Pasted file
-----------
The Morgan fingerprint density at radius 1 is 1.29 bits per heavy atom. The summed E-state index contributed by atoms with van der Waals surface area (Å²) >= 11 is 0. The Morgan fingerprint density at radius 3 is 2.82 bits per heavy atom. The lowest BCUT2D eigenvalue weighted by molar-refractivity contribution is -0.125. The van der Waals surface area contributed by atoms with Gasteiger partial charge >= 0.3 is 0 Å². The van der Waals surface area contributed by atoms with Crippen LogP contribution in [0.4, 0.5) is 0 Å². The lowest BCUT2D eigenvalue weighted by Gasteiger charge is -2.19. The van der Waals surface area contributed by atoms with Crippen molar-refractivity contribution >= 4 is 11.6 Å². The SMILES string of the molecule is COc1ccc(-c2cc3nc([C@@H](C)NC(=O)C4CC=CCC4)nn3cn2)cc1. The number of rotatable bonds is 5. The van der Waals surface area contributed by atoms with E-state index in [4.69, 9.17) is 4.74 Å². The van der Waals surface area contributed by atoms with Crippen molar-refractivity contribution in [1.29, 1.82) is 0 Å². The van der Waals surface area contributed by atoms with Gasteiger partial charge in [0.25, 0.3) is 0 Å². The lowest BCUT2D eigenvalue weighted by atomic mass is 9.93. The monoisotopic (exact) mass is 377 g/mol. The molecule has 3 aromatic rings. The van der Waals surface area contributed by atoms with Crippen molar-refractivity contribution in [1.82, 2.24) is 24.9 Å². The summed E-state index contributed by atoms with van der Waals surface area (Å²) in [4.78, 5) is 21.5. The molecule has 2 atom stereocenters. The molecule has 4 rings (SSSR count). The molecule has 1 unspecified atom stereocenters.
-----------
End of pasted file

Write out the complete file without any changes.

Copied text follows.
The Morgan fingerprint density at radius 1 is 1.29 bits per heavy atom. The summed E-state index contributed by atoms with van der Waals surface area (Å²) >= 11 is 0. The Morgan fingerprint density at radius 3 is 2.82 bits per heavy atom. The lowest BCUT2D eigenvalue weighted by molar-refractivity contribution is -0.125. The van der Waals surface area contributed by atoms with Gasteiger partial charge >= 0.3 is 0 Å². The van der Waals surface area contributed by atoms with Crippen LogP contribution in [0.4, 0.5) is 0 Å². The lowest BCUT2D eigenvalue weighted by Gasteiger charge is -2.19. The van der Waals surface area contributed by atoms with Crippen molar-refractivity contribution >= 4 is 11.6 Å². The SMILES string of the molecule is COc1ccc(-c2cc3nc([C@@H](C)NC(=O)C4CC=CCC4)nn3cn2)cc1. The number of rotatable bonds is 5. The van der Waals surface area contributed by atoms with E-state index in [4.69, 9.17) is 4.74 Å². The van der Waals surface area contributed by atoms with Crippen molar-refractivity contribution in [1.29, 1.82) is 0 Å². The van der Waals surface area contributed by atoms with Gasteiger partial charge in [0.25, 0.3) is 0 Å². The lowest BCUT2D eigenvalue weighted by atomic mass is 9.93. The monoisotopic (exact) mass is 377 g/mol. The molecule has 3 aromatic rings. The van der Waals surface area contributed by atoms with Crippen molar-refractivity contribution in [1.82, 2.24) is 24.9 Å². The summed E-state index contributed by atoms with van der Waals surface area (Å²) in [4.78, 5) is 21.5. The molecule has 2 atom stereocenters. The molecule has 4 rings (SSSR count). The molecule has 1 unspecified atom stereocenters.